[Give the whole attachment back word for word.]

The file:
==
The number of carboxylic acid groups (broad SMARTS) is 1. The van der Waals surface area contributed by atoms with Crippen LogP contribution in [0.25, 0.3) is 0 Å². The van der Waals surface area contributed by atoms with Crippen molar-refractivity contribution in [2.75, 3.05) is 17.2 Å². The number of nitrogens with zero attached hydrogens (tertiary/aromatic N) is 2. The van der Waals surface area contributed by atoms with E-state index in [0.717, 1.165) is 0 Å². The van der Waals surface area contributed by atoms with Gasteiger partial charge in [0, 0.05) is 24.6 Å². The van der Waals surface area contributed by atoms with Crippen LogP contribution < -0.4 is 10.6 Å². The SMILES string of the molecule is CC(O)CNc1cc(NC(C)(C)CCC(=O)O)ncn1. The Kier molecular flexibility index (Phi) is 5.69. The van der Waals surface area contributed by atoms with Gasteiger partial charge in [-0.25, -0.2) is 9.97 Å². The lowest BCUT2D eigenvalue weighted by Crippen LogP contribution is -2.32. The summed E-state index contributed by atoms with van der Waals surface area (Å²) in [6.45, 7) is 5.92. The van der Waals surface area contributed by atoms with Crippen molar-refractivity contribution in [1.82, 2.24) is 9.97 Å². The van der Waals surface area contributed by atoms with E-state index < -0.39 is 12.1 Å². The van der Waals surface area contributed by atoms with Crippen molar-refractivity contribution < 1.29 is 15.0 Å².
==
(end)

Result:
The number of carboxylic acid groups (broad SMARTS) is 1. The van der Waals surface area contributed by atoms with Crippen LogP contribution in [0.25, 0.3) is 0 Å². The van der Waals surface area contributed by atoms with Crippen molar-refractivity contribution in [2.75, 3.05) is 17.2 Å². The number of nitrogens with zero attached hydrogens (tertiary/aromatic N) is 2. The van der Waals surface area contributed by atoms with E-state index in [0.717, 1.165) is 0 Å². The van der Waals surface area contributed by atoms with Gasteiger partial charge in [0, 0.05) is 24.6 Å². The van der Waals surface area contributed by atoms with Crippen LogP contribution < -0.4 is 10.6 Å². The SMILES string of the molecule is CC(O)CNc1cc(NC(C)(C)CCC(=O)O)ncn1. The Kier molecular flexibility index (Phi) is 5.69. The van der Waals surface area contributed by atoms with Gasteiger partial charge in [-0.25, -0.2) is 9.97 Å². The lowest BCUT2D eigenvalue weighted by Crippen LogP contribution is -2.32. The summed E-state index contributed by atoms with van der Waals surface area (Å²) in [6.45, 7) is 5.92. The van der Waals surface area contributed by atoms with Crippen molar-refractivity contribution in [1.82, 2.24) is 9.97 Å². The van der Waals surface area contributed by atoms with E-state index < -0.39 is 12.1 Å². The van der Waals surface area contributed by atoms with Crippen molar-refractivity contribution < 1.29 is 15.0 Å².